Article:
Almost half of Via Rail Canada's passenger trains arrived late over the winter - and many were very tardy, says a new report.
The slumping performance, in a year when the Crown corporation promised to get more trains to the station on time, is being attributed to severe weather that crippled Via's aging locomotives and damaged tracks, switches and signals.
For the first three months of this year, 46 per cent of trains arrived late, says an internal report obtained under the federal Access to Information Act.
The company had been shooting for just 14 per cent in the first quarter.
The late-arrival figure would have been even worse had Via not given itself a grace period that allows it to deem as on time any short-haul train that is up to 15 minutes late. Long-haul trains get a 30-minute grace period.
The March numbers were particularly bad, with 54 per cent of trains across the country delivering passengers later than scheduled.
One of the worst-performing routes is also one of the most popular: Toronto-Ottawa, in which almost three-quarters of the trains arrived late in March.
Not only were more trains late, but they were very late, according to the report prepared for the corporation's board of directors' meeting in April.
Via uses an internal yardstick that calculates how many minutes each train is late and adds them to produce a total "delay minutes."
By that measure, March this year was twice as bad as last year, with almost 33,000 "delay minutes."
That translated to about 4.5 hours average delay for Toronto-Vancouver trains; almost three hours average for Montreal-Halifax trains; and about half an hour average for all eight shorter-haul services in central Canada.
The company provides so-called late train credits to travellers whose trains are significantly overdue, which can be used only to purchase future Via tickets.
If a short-haul train in central Canada is more than one hour late, for example, the credit is for 50 per cent off the next ticket.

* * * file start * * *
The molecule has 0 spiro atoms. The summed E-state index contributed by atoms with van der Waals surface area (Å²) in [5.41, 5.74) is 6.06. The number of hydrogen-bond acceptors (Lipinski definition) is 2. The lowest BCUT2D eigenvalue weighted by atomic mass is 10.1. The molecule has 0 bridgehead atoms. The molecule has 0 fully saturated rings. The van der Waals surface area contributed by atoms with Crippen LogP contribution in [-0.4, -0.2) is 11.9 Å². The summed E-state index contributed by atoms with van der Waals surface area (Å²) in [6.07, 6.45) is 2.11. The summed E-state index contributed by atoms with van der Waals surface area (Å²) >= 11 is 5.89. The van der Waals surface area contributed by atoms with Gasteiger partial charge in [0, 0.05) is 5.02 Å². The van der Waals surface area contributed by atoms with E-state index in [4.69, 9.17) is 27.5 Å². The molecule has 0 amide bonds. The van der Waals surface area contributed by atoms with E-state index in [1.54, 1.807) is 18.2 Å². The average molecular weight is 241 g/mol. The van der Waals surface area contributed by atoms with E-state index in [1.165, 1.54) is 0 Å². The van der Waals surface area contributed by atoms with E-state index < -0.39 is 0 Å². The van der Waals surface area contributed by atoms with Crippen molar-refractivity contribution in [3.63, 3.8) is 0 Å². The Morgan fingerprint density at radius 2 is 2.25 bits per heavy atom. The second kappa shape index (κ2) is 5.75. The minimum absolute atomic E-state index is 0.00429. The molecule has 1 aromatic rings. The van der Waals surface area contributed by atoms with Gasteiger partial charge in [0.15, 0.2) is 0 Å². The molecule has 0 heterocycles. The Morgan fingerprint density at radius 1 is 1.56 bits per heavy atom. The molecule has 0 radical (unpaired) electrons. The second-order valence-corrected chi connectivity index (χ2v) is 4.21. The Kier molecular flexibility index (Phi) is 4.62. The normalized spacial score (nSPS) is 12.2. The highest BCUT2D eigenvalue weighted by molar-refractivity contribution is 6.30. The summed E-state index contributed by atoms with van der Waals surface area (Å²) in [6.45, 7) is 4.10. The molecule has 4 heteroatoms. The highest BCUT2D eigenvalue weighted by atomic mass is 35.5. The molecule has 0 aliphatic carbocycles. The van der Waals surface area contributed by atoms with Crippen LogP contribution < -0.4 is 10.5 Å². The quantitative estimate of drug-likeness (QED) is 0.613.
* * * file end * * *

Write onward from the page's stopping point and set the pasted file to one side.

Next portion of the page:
The poor performance comes at a bad time for Via, which needed $200-million last year from the federal government - about $50 for each ticket sold - to cover a shortfall in revenue.
The strong dollar has sent Canadian tourists abroad and is keeping foreign tourists - especially Americans - at home, cutting into rail revenue.
And some fierce airline competition in central Canada has kept seat prices in check, despite fuel surcharges, eroding Via's potential customer base in the more lucrative corridor services of Ontario and Quebec.
Most passenger trains travel on Canadian National Railway tracks, which are crowded with freight trains that often cause delays. Severe winter weather also froze many CN switches and caused signal malfunctions.
But Via's aging F-40 locomotives have themselves suffered numerous breakdowns, especially in cold weather.
Ottawa has promised $232-million over five years to rebuild 53 engines, but the first will not be ready until March of 2009.
"Via recognizes that on-time performance is a critical issue for customers, and for the success of passenger rail," says the corporation's recent annual report.
"Delayed service undermines customer satisfaction and loyalty, particularly in the Quebec City-Windsor corridor, where travellers are especially time-sensitive. ... Improvements in on-time performance will be a priority for 2008."
Via recently gave itself some wiggle room: A new June 1 schedule for the Quebec City to Windsor, Ont., corridor has built in significant extra time to account for summer construction and other problems.
As well, Vancouver-Toronto trains are being given extra time to arrive in a new schedule taking effect Dec. 2.
Via spokesman Malcolm Andrews said the company is also "in the process of evaluating suppliers for work on Via-owned tracks ... and is in discussions with the operating railways regarding improvements to their infrastructure."
But "any significant track improvement work will inevitably mean speed reductions and, temporarily, longer trip times until the work is completed."
A transportation analyst said Via is doing the right thing by refurbishing its locomotives, but problems with late arrivals will remain as long as the corporation must share tracks with CN.
"CN is looking at its bottom line, and it doesn't have strong incentives to help Via to perform well," said David Jeanes of Transport 2000, a non-profit federation of consumer groups.
"And so in a crunch, Via doesn't get the track capacity that it needs."